If your clients are incorporated professionals or owners of private corporations, they’ve now lost significant tax planning strategies. That’s because the government wants to level the playing field between those who use corporations to structure their finances and those who don’t.
Finance Minister Bill Morneau announced tax changes earlier this week that affect private corporations using strategies such as income sprinkling and holding passive investments inside their corporations.
If enacted, the government’s proposals are “the most significant overhaul we’ve seen since 1972 [for] the taxation of private companies,” says Dino Infanti, tax partner at KPMG Enterprise in Vancouver. He’s referring to the overhaul that introduced capital gains tax.
Michelle Connolly, vice-president of tax, retirement and estate planning at CI Investments in Toronto, says given the complexity and subjective nature of some aspects of the proposal, compliance will be onerous and costly for affected clients.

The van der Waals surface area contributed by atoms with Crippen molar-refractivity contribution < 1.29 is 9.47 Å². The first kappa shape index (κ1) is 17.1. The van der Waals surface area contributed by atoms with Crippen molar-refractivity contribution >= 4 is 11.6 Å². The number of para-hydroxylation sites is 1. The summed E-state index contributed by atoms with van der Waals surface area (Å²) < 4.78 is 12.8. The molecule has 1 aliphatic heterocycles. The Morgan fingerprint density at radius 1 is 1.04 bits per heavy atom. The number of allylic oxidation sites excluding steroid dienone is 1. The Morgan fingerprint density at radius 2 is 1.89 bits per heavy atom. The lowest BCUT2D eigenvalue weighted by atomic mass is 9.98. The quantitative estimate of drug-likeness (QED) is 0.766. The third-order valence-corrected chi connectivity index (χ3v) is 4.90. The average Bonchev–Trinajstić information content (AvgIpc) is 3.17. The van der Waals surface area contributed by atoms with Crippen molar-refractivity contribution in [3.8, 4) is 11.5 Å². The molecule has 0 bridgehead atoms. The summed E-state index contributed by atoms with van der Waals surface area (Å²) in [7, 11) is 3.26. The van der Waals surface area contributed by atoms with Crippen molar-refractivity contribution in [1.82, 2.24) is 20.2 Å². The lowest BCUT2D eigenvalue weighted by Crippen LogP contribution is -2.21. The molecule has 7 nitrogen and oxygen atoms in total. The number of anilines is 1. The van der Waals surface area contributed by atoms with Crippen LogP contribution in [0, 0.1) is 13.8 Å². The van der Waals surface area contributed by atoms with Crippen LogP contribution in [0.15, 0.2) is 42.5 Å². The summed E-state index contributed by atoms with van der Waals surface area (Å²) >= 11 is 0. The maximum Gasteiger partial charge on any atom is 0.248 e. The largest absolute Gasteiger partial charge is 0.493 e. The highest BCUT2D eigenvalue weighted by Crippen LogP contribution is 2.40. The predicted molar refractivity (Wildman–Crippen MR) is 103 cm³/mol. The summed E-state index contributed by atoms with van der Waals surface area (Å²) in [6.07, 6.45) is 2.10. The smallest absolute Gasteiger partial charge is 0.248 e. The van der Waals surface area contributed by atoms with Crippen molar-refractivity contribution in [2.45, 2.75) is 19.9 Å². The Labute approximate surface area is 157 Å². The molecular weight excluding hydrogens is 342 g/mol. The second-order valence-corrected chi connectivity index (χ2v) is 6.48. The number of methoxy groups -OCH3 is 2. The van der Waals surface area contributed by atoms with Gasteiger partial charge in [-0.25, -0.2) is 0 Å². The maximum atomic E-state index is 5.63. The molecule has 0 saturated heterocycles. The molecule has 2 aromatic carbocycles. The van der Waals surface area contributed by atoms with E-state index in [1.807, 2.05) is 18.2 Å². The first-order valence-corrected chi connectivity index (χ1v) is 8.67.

Here are some highlights sure to affect planning.
Kiddie tax expands
Income sprinkling typically involves issuing shares and paying dividends to family members with lower or no income to reduce the family’s overall tax burden. Tax on split income (TOSI) currently applies, also known as kiddie tax.
“Kiddie tax applies to first-generation income,” explains Connolly. “If an individual under the age of 18 receives a dividend [or other specific income], it’s automatically subject to top marginal tax rates.”
That could now apply to everyone — kiddie or not — who receives split income from a family business (aside from employment income).
“Tax on split income is far more broad-reaching than the kiddie tax measures today,” says Connolly.
TOSI will apply to adults who receive split income deemed “unreasonable.” A reasonableness test will apply, based on contributions of labour and capital, and on previous returns and remuneration. Generally, an amount is unreasonable if it exceeds what an arm’s-length party would agree to pay to a person.